Attractive Nuisance Doctrine
Definition - What does Attractive Nuisance Doctrine mean?
The attractive nuisance doctrine is a doctrine that states that a property owner can potentially be liable for injuries occurring to children on his or her property if he or she leaves an attractive nuisance unattended for long periods of time. An attractive nuisance is something that could attract children, but that could be dangerous, such as a tractor.
Justipedia explains Attractive Nuisance Doctrine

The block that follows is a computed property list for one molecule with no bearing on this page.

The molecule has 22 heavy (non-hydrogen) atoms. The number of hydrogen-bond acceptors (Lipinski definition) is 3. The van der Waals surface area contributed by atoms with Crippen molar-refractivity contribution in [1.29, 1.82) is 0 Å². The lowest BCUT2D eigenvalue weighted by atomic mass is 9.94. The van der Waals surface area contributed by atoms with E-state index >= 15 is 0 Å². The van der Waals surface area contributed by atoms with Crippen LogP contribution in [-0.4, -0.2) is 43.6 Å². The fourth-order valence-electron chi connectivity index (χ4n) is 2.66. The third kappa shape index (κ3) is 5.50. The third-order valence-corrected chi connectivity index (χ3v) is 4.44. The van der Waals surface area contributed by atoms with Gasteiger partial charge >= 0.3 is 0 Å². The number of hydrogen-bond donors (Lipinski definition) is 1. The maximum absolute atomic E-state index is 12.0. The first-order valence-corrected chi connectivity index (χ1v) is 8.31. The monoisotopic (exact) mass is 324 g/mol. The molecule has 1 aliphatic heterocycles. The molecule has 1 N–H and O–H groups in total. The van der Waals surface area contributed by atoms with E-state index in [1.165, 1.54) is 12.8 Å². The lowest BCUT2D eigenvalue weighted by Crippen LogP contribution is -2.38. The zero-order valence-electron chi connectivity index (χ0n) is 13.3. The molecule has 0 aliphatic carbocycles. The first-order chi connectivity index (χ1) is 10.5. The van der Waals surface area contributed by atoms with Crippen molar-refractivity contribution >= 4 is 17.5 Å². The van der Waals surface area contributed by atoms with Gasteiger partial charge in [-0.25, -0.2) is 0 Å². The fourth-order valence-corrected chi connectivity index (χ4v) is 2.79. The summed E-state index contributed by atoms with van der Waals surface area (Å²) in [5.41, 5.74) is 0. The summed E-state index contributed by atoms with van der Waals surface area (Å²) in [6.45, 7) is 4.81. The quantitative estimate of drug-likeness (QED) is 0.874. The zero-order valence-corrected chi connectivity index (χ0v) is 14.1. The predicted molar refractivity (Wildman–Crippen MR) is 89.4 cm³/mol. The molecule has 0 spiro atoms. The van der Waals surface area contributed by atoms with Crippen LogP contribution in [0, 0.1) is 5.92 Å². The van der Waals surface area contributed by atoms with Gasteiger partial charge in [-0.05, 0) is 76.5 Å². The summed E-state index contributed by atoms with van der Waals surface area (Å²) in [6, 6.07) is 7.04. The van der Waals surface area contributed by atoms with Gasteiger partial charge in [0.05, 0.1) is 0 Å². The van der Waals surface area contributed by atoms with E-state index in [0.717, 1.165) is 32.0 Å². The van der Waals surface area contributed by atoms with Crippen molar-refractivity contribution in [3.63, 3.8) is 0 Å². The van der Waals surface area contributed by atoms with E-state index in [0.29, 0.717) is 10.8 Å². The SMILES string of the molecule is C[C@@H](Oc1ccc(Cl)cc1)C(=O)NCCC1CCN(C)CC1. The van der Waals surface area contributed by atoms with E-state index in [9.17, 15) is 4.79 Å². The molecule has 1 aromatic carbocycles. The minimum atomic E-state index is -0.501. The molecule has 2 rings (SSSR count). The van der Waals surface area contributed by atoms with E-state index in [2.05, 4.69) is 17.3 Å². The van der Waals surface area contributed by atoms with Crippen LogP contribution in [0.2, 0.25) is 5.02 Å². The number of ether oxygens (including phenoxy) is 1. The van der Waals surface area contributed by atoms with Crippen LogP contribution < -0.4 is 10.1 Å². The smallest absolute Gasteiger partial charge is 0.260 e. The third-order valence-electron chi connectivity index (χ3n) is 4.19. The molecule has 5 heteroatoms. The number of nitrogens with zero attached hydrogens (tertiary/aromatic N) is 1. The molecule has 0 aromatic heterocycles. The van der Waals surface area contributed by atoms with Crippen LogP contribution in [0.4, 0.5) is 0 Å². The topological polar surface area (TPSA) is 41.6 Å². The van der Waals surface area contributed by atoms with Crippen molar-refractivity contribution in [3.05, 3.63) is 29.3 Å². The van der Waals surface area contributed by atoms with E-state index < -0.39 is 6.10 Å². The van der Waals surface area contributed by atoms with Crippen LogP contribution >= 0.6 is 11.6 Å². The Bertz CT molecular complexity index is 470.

Under the attractive nuisance doctrine, property owners can be held liable, even if the children sneak onto the property as trespassers. For example, if a man leaves a backhoe unattended on his property for two months, and children sneak onto the property to climb on it, the man could still be held accountable for any injuries (just for leaving it there without keeping an eye on it). A number of jurisdictions in America have gotten rid of the attractive nuisance doctrine. However, they still may have requirements for safe property management.
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